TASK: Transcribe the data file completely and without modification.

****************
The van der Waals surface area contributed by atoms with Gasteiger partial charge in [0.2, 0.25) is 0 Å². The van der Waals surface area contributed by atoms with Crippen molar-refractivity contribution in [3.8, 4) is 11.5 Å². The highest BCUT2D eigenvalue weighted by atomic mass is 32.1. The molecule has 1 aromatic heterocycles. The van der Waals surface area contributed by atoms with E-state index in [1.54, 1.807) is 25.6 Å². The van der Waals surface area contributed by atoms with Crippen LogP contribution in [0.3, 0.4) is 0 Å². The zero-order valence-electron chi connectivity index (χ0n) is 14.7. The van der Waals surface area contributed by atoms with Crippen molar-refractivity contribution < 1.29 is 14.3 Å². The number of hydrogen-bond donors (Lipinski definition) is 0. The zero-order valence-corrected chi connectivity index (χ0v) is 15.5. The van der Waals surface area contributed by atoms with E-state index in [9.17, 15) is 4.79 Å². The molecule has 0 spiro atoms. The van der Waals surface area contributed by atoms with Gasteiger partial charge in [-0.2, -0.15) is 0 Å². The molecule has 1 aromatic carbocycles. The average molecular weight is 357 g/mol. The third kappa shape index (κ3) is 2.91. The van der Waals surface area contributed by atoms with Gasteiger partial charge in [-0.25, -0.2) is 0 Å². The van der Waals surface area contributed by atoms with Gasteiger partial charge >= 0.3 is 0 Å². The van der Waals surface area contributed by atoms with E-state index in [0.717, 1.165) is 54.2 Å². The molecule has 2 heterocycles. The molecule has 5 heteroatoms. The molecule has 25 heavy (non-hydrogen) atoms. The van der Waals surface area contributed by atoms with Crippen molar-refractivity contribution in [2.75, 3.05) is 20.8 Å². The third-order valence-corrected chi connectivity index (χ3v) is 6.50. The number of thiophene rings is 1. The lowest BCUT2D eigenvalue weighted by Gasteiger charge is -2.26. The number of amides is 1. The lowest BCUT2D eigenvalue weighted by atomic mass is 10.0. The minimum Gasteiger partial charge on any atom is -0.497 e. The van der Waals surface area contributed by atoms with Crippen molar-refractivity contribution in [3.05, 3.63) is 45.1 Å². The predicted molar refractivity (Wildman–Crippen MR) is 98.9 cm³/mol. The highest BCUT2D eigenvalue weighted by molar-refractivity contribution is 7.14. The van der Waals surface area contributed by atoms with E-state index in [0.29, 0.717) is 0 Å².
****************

The van der Waals surface area contributed by atoms with Gasteiger partial charge in [0.2, 0.25) is 0 Å². The van der Waals surface area contributed by atoms with Crippen molar-refractivity contribution in [3.8, 4) is 11.5 Å². The highest BCUT2D eigenvalue weighted by atomic mass is 32.1. The molecule has 1 aromatic heterocycles. The van der Waals surface area contributed by atoms with E-state index in [1.54, 1.807) is 25.6 Å². The van der Waals surface area contributed by atoms with Crippen LogP contribution in [0.3, 0.4) is 0 Å². The zero-order valence-electron chi connectivity index (χ0n) is 14.7. The van der Waals surface area contributed by atoms with Crippen molar-refractivity contribution < 1.29 is 14.3 Å². The number of hydrogen-bond donors (Lipinski definition) is 0. The zero-order valence-corrected chi connectivity index (χ0v) is 15.5. The van der Waals surface area contributed by atoms with E-state index in [9.17, 15) is 4.79 Å². The molecule has 0 spiro atoms. The van der Waals surface area contributed by atoms with Gasteiger partial charge in [-0.2, -0.15) is 0 Å². The molecule has 1 aromatic carbocycles. The average molecular weight is 357 g/mol. The third kappa shape index (κ3) is 2.91. The van der Waals surface area contributed by atoms with Gasteiger partial charge in [-0.25, -0.2) is 0 Å². The van der Waals surface area contributed by atoms with Gasteiger partial charge >= 0.3 is 0 Å². The van der Waals surface area contributed by atoms with E-state index in [0.717, 1.165) is 54.2 Å². The molecule has 2 heterocycles. The molecule has 5 heteroatoms. The molecule has 25 heavy (non-hydrogen) atoms. The van der Waals surface area contributed by atoms with Crippen molar-refractivity contribution in [2.75, 3.05) is 20.8 Å². The third-order valence-corrected chi connectivity index (χ3v) is 6.50. The number of thiophene rings is 1. The lowest BCUT2D eigenvalue weighted by Gasteiger charge is -2.26. The number of amides is 1. The lowest BCUT2D eigenvalue weighted by atomic mass is 10.0. The minimum Gasteiger partial charge on any atom is -0.497 e. The van der Waals surface area contributed by atoms with Crippen molar-refractivity contribution in [3.05, 3.63) is 45.1 Å². The predicted molar refractivity (Wildman–Crippen MR) is 98.9 cm³/mol. The highest BCUT2D eigenvalue weighted by molar-refractivity contribution is 7.14. The van der Waals surface area contributed by atoms with E-state index in [0.29, 0.717) is 0 Å².